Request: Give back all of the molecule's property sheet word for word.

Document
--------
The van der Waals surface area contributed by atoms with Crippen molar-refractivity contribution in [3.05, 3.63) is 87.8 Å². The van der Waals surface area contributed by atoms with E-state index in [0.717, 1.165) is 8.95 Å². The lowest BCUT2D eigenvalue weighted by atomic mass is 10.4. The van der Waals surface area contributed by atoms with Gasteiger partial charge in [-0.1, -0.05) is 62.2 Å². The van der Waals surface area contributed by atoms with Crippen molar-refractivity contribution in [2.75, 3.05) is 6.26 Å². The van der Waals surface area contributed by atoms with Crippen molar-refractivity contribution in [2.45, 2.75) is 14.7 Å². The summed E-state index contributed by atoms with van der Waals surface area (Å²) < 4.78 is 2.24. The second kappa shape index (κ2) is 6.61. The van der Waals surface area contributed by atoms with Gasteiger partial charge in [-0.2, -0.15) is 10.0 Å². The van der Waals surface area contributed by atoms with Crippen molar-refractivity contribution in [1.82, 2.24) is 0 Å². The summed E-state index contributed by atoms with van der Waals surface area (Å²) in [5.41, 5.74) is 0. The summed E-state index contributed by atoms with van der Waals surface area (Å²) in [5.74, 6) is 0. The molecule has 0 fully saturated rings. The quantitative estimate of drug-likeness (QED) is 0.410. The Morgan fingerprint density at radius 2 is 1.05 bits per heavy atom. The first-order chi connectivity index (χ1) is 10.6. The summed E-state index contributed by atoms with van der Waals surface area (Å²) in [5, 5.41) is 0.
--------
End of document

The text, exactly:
The van der Waals surface area contributed by atoms with Crippen molar-refractivity contribution in [3.05, 3.63) is 87.8 Å². The van der Waals surface area contributed by atoms with E-state index in [0.717, 1.165) is 8.95 Å². The lowest BCUT2D eigenvalue weighted by atomic mass is 10.4. The van der Waals surface area contributed by atoms with Gasteiger partial charge in [-0.1, -0.05) is 62.2 Å². The van der Waals surface area contributed by atoms with Crippen molar-refractivity contribution in [2.75, 3.05) is 6.26 Å². The van der Waals surface area contributed by atoms with Crippen molar-refractivity contribution in [2.45, 2.75) is 14.7 Å². The summed E-state index contributed by atoms with van der Waals surface area (Å²) < 4.78 is 2.24. The second kappa shape index (κ2) is 6.61. The van der Waals surface area contributed by atoms with Gasteiger partial charge in [-0.2, -0.15) is 10.0 Å². The van der Waals surface area contributed by atoms with Crippen molar-refractivity contribution in [1.82, 2.24) is 0 Å². The summed E-state index contributed by atoms with van der Waals surface area (Å²) in [5.41, 5.74) is 0. The summed E-state index contributed by atoms with van der Waals surface area (Å²) in [5.74, 6) is 0. The molecule has 0 fully saturated rings. The quantitative estimate of drug-likeness (QED) is 0.410. The Morgan fingerprint density at radius 2 is 1.05 bits per heavy atom. The first-order chi connectivity index (χ1) is 10.6. The summed E-state index contributed by atoms with van der Waals surface area (Å²) in [5, 5.41) is 0.